2016 has certainly been a year of surprises. After what seems like decades of ‘business as usual’ in Europe and the US, the steady march of globalisation and the apparently inexorable rise of liberalism, recent political and economic events have turned the old order upside down.
Donald Trump’s US election win coming hot on the heels of the UK’s vote for EU Brexit, coupled with a worrying slowdown in Chinese economic growth and historically low interest rates have not only created uncertainty on the global stage but are also creating significant risks for the global banking sector, according to leading ratings agency Standard & Poor.
Weaker prospects for 2017
In its global credit outlook for the banking sector in 2017, Standard & Poor pointed to these and other factors as potential obstacles for the banking industry’s creditworthiness over the next twelve months. It said that more than half of the largest global banking systems face negative pressure – especially banks in Latin America and Asia Pacific.
The report alluded to ‘weaker prospects for earnings growth globally, potential risks related to the UK’s referendum vote to leave the EU, and more generally increased political risks’ as constraining factors for bank ratings in 2017.
It added: ‘A key constraint in our global credit outlook for banks relates to the path of the global economy, which is marked by a sluggish global growth underpinned by China’s rebalancing, the adjustment of commodity exporters to new commodity prices, demographic factors inducing lower productivity growth and geopolitical and political uncertainty.’
A worrying trend
Of the 85 banking systems assessed by S&P, 42% faced negative trends. The ratings agency flagged signs of ‘renewed tremors’ from the UK’s decision to leave the EU following a referendum on the issue in June and warned of the potential political fallout from the election of Trump as US president. While the stock market is currently enjoying record highs – due in part to expectations of spending on the economy – the political risk from what many see as a ‘wildcard’ appointment remains significant.
‘The policies of President-elect Trump’s administration could represent the largest wildcard with the potential, at least over time, to meaningfully affect regulation, economic growth, interest rates, and ultimately bank performance,’ S&P said.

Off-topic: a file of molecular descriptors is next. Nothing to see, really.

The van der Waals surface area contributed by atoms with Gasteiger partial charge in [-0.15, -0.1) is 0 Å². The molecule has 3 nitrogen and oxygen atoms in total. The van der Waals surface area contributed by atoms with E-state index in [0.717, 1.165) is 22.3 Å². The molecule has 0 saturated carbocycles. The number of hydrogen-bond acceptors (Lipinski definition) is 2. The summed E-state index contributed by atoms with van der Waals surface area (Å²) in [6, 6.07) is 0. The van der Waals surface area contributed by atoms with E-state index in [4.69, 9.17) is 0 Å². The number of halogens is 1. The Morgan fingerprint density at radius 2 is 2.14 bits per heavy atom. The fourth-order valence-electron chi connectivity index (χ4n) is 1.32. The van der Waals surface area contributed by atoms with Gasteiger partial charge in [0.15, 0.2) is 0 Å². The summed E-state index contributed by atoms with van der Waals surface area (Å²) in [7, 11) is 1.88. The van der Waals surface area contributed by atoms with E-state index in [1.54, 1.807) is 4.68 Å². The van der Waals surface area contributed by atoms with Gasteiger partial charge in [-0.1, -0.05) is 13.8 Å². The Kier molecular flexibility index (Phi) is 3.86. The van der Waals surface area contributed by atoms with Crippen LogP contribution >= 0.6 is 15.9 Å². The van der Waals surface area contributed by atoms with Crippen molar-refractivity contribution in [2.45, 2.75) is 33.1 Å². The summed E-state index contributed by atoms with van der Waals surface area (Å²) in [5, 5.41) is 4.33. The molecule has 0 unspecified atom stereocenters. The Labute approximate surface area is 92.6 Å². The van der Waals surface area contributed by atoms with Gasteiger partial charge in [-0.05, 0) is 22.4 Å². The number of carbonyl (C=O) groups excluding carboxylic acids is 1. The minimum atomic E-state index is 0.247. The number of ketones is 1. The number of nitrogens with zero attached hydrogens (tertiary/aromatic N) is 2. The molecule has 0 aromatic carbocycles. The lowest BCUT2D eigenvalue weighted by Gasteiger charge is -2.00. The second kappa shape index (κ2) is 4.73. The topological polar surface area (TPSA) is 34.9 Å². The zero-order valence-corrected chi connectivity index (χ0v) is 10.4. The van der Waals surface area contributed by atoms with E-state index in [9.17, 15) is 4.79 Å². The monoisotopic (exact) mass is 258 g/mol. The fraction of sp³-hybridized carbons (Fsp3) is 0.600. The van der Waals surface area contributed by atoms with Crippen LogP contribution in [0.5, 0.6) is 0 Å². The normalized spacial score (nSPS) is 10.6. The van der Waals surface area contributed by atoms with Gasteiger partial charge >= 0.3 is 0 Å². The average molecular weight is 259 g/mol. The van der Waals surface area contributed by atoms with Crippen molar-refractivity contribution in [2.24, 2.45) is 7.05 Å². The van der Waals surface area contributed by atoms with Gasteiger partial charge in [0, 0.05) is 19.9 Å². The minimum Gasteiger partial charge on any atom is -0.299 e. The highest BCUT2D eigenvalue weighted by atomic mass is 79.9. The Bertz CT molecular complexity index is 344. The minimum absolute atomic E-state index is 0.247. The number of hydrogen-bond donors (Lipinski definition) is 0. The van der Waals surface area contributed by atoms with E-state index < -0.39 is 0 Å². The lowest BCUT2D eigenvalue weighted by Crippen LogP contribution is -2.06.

Change is in the air
Over in Europe, Italian voters have rejected Matteo Renzi’s proposals to restructure the country’s political framework, while France and Germany are holding elections in 2017 which could give voice to the rise of populism.
According to S&P: ‘Brexit may have energised broader, populist trends already pulsating through Europe. Citizens of other EU member states have expressed interest in holding referendums of their own to exit the union. Increasing populist sentiment, especially after the results of the US elections, also points to a shifting political landscape in the world’s largest economies.’
Germany’s Angela Merkel has staked her position in next year’s elections in a bid to run for a fourth term as Chancellor. France faces a stark choice between far-right Front National leader Marine Le Pen and one of the two centre-right candidates François Fillon and Alain Juppé in the run-up to the presidential elections in spring after former president Nicolas Sarkozy failed to make the cut.
Meanwhile, a populist trend towards anti-globalisation could, according to S&P affect growth prospects. It’s widely assumed that 2017 will see only sluggish growth across most developed and emerging markets. The European Central Bank may adopt a more relaxed approach to monetary policy while the US Federal Reserve is likely to start increasing rates by a quarter percentage point in December and possibly a half point in 2017.